- File Size: 628 KB
- Print Length: 492 pages
- Publisher: Michael S. Fedison (January 22, 2018)
- Publication Date: January 22, 2018
- Sold by: Amazon.com Services LLC
- Language: English
- ASIN: B0797XNPHL
- Text-to-Speech: Enabled
- Word Wise: Enabled
- Lending: Enabled
- Amazon Best Sellers Rank: #1,691,950 Paid in Kindle Store (See Top 100 Paid in Kindle Store)
The Singularity Wheel Kindle Edition
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Both the first and the follow-up stories concern the same characters, separated in time by four (or so) years but still in their teens, which puts these works squarely in the YA genre. I read that the author spent those same length of time crafting "Singularity," and it shows. He's a fine wordsmith and substantial writer. The work itself is nearly flawless and error-free (one rather looming exception: he doesn't capitalize Corvette - yep, that one).
Fedison spends the first third of the book – far too long - characterizing the four boys and their lives. I grew itchy for the story to get going. In any event, they're a rather motley crew and I sometimes wondered why they all remained friends, especially with Joe, who's a crude, coarse bully (and likely because of that the most developed character of the four). For all that, I felt the other three were rather undifferentiated and often found myself pondering which was whom and had to stop to refresh my memory about him. They were never as fully developed as the fist-slinging Joe. Most of all, though, I wanted the story to get going.
Monica Tisdale, throughout, remains (intentionally) a cypher, albeit an interesting and powerful one. (There is no romantic interest between her and the four boys.) She struggles against forces she can barely understand or cope with (as I'm sure is a common problem with teens of either gender) and apparently has no one else to turn to but the four lads from a parallel world who haven't a clue how to help her.
So the author has set himself a mighty task in trying to knit a story out of this situation, and diverges from the mission in a number of ways which tend to, in my most humble and apologetic opinion, drag on and on, unnecessarily lengthening the novel.
This is the most interesting and contradictory issue for me: Fedison is such a good writer that he crafts a narrative style that’s just too good for the story genre. Think Albert Einstein writing a detective novel or a bodice-ripping romance. A story of grave psychic (psychotic?) danger and alternate-reality, time-travel, adventure out to be written in crackling prose. IMO, Fedison ought to be writing much more sophisticated subject matter. And did I mention it’s just too darned long?
There are interesting ideas at play in this novel, such as the multiple dimensions of realities sandwiched one upon another and the non-Kurtzweil “Singularity,” but they just lie there, waiting to be explored, while Fedison watches his Corvette fly off the cliff. I wish I could say it was a sequel worth the time it took to read, but for me it wasn't. I read it all, beginning to end, but just kept wishing it was as good as "The Eye-Dancers."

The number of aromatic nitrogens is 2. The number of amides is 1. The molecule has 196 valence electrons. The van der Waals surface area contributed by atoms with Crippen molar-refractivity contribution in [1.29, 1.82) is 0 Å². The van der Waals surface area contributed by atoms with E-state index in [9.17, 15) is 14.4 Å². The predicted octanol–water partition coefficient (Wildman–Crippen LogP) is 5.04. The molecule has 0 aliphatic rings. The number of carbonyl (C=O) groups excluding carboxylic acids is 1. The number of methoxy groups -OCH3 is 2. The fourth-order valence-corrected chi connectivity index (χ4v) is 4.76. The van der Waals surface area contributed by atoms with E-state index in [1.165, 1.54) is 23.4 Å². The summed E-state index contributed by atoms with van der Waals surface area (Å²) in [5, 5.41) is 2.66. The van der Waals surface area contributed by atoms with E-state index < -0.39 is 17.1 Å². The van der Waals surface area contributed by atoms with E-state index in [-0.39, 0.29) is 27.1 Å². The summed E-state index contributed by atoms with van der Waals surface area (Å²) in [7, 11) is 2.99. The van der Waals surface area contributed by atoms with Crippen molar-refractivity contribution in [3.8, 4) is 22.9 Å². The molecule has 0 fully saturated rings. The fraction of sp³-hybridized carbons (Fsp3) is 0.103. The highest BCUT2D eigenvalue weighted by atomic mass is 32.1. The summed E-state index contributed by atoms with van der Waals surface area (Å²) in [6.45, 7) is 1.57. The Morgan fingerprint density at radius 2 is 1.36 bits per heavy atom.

Five years have passed since Michell, Marc, Joe and Ryan, now eighteen-year-olds, were pulled from their universe and swept into a parallel world that resembles a Leave it to Beaver trope. The teenagers, were drawn together in The Eye Dancers at the tender age of twelve, and became unwitting and unwilling heroes rescuing a five-year-old girl from kidnappers.
In The Singularity Wheel, the four boys have been contacted by twelve-year-old Monica, the same girl who was abducted in the first book. She is in trouble, again, and calls upon them to help her restore her memory and physical self before she is lost to the universe. This time her powers are stronger and she can communicate with them while they're conscious. In The Eye Dancers, Monica could only reach out to them through their dreams.
The story does take a bit of time to get into the action and for the story to unfold, but it does gain impetus when the characters arrive in the alternative world. It is a clever union of time travel, teenage angst, familial issues and mental health. By the way, the ‘void’ is quite the scary place!
It is evident the author has done his research into time travel and the space-time continuum. It is well written, and though it is aimed for a YA audience, fans Sci Fi and time travel will enjoy reading this story.
I don't want to delve too deeply into the plot details, to avoid spoilers, but the secret ingredient that makes this story work is the friendship between the four boys: Mitchell Brant, Marc Kuslanski, Joe Marma, and Ryan Swinton. The characters are realistic, likable, and flawed, but always driven by good intentions. The science fiction is grounded, interesting, and serves to flesh out the deeper meaning that underpins the story.
As with the Eye-Dancers, The Singularity Wheel is clearly a labor of love: every page is dripping with the effort, research, and heart that Fedison has poured into this work. You can see just how much he loves these characters, and this universe (or, well, multiple universes!), and if you dive into the book, you'll fall in love with them too. Highly recommended for all readers.